If you have 20/20 vision, you can see an object that is 20 feet away clearly. The term refers to average, normal vision. If your vision doesn’t measure 20/20, you may need to wear contact lenses or glasses to see clearly.
The definition of 20/20 vision is the ability to see an object clearly from 20 feet away. Others with normal vision can also see an object clearly at that distance. 20/20 vision refers to “normal” vision, not “perfect” vision.
Visual acuity is a term that means clarity or sharpness of vision and that the objects you see are crisply outlined and not blurry.
Calling normal vision “20/20 vision” is true for eye care professionals in the U.S., but not everywhere in the world. In Europe and elsewhere, eye care professionals would say that normal vision is 6/6 vision because they use the measurement of 6 meters instead of 20 feet.
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Having 20/20 vision doesn’t include other factors like peripheral vision (seeing what’s on either side of you), your ability to see colors or your depth perception.
Depth perception is also called stereopsis. It refers to being able to see how long, wide and deep an object is, along with how near or far it is from you.
Color blindness means that you don’t see colors the same way other people see them. It’s also called color vision deficiency or poor color vision.
Yes. Having 20/20 vision means you have normal or average, vision. Some people have vision that’s better than 20/20, like 20/15 vision or 20/10 vision. This means that you can see something 20 feet away (like a line on an eye chart) that most people can see when they’re 15 feet away (20/15) or 10 feet away (20/10).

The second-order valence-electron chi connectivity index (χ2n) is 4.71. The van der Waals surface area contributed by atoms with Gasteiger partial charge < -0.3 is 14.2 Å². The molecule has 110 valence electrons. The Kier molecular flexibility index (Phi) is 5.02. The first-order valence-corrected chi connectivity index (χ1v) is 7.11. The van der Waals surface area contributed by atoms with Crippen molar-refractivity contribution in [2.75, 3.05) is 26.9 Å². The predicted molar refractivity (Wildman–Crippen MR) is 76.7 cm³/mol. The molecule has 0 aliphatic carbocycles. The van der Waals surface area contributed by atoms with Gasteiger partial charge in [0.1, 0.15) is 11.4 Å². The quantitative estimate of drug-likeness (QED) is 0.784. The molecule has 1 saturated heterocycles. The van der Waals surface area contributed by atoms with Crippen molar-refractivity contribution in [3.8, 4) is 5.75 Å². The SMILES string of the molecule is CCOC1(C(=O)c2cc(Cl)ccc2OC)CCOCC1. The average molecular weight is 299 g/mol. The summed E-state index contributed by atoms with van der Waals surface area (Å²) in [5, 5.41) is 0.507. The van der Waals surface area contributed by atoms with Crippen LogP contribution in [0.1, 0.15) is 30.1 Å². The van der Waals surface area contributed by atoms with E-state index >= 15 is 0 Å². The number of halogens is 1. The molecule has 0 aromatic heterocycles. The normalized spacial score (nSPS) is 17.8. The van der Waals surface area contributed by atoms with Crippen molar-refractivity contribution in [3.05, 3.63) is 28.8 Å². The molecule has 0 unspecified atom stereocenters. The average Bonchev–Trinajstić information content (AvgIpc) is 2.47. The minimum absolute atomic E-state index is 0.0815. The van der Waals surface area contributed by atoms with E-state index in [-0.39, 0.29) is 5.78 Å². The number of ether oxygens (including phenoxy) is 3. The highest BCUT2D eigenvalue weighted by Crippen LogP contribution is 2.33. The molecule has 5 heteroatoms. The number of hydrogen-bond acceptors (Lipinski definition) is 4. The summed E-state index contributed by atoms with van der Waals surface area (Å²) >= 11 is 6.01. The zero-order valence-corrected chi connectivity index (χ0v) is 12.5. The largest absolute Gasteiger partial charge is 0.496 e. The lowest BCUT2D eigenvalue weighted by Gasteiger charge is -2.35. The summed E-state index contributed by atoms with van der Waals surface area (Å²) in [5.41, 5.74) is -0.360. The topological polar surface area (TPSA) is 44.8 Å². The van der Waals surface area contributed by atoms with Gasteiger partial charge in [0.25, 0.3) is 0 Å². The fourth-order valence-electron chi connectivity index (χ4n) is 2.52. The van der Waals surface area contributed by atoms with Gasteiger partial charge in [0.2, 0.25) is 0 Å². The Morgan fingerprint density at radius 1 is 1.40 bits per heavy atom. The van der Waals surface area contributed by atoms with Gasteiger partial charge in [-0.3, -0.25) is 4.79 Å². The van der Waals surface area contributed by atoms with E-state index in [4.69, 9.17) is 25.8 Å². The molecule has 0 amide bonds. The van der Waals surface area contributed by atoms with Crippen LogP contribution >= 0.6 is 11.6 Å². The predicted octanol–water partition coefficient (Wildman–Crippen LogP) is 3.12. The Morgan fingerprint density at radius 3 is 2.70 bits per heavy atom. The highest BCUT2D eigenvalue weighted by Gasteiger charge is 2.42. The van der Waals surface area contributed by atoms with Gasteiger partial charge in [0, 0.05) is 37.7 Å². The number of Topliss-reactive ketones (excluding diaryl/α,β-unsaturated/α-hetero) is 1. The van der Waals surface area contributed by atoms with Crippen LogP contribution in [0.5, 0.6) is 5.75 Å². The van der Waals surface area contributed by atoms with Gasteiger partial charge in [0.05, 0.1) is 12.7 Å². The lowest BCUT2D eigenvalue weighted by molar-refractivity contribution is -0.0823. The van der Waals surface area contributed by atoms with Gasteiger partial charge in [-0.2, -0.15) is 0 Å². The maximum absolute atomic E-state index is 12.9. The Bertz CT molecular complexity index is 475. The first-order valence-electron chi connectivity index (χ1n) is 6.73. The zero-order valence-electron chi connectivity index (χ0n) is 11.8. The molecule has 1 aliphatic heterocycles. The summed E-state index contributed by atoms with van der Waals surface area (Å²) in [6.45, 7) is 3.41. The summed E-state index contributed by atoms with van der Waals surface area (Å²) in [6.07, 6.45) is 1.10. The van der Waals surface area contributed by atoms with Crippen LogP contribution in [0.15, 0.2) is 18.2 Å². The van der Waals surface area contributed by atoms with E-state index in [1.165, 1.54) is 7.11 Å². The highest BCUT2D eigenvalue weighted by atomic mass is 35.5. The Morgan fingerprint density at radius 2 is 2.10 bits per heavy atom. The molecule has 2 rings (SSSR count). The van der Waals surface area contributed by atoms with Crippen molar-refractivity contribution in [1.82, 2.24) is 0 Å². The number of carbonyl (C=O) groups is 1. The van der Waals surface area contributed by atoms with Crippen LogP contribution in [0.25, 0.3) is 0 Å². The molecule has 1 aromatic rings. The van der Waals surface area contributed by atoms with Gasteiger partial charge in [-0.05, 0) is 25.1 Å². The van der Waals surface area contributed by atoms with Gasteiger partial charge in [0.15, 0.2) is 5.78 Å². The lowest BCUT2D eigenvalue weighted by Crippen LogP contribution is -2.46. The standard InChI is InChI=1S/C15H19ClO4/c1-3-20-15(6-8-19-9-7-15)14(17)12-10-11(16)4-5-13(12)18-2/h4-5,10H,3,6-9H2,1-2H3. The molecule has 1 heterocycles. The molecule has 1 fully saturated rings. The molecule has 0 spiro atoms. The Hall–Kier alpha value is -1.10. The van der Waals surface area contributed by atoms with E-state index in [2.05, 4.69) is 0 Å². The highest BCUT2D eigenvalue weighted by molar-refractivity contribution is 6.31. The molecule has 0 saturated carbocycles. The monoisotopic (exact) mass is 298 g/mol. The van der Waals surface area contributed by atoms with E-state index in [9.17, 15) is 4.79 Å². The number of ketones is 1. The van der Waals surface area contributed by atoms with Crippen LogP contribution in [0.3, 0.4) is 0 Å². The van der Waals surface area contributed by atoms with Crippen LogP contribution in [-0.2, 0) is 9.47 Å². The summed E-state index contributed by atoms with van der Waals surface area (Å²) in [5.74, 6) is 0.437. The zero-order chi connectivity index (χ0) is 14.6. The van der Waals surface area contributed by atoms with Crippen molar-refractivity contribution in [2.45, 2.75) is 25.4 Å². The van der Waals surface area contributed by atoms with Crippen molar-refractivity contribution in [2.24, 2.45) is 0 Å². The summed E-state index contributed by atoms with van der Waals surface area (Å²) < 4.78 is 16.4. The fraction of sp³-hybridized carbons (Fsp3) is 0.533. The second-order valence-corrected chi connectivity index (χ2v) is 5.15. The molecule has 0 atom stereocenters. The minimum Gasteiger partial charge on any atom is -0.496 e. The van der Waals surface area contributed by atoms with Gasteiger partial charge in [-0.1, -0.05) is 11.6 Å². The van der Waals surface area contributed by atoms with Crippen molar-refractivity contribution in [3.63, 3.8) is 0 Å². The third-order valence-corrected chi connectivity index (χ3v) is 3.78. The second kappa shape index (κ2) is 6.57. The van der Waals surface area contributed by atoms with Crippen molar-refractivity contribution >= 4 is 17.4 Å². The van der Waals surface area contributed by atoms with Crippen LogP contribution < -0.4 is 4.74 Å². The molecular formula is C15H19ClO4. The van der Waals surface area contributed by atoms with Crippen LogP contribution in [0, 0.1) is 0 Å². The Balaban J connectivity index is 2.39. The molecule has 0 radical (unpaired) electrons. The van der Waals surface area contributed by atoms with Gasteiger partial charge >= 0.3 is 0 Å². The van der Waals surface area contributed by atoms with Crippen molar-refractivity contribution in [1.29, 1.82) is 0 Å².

Most people don’t have 20/20 vision without eyeglasses or contact lenses. One estimate suggests that only about 35% of all adults in the U.S. have 20/20 vision without corrective lenses.
There are several eye conditions that can cause your vision to be less than the average of 20/20. These include refractive errors:
There are many different conditions that affect your eyesight, including those that are systemic (throughout your body) and those that affect only your eyes.
Everyone needs to have regular eye examinations. However, your provider is more likely to stress the need for regular eye examinations if you have disorders like:
Your eye care provider will ask you to read letters off a chart (known as a Snellen chart). You’ll first read with one eye covered, then the other eye covered and then with both eyes. Your provider can then measure how close (or how far away you are) from 20/20 vision in each eye.
The results will give your eye care professional information about your sight and what prescription you may need to correct it. Visual acuity tests are fairly simple and non-invasive. They can be performed by a technician, nurse, optician, optometrist or ophthalmologist.
If you need vision correction, there are safe and affordable choices. It’s important to choose a corrective vision method that suits both your prescription needs and your lifestyle.
You can’t change the eyes or the eyesight you’re born with, but you can do certain things to prevent vision loss. These things include:
Aging can affect your eyes, even if you’ve had 20/20 vision throughout your life. Many older adults find that they have trouble with close-up vision and may have trouble telling some colors apart. They may also find that their eyes don’t adjust as quickly to changes in light.
You should see your healthcare provider for your regularly scheduled appointments. If you have any worrying changes in between your appointments, you should contact your provider. These changes may include:
A note from Cleveland Clinic
Having 20/20 vision means that your vision is normal. If you don’t have 20/20 vision, your eye care professional will help you find out what condition may be affecting your vision. They’ll also help you find a way to improve your vision, such as wearing glasses or having eye surgery. Keep your scheduled eye appointments and follow recommendations. You can do many things to prevent vision loss.
Last reviewed by a Cleveland Clinic medical professional on 04/25/2022.
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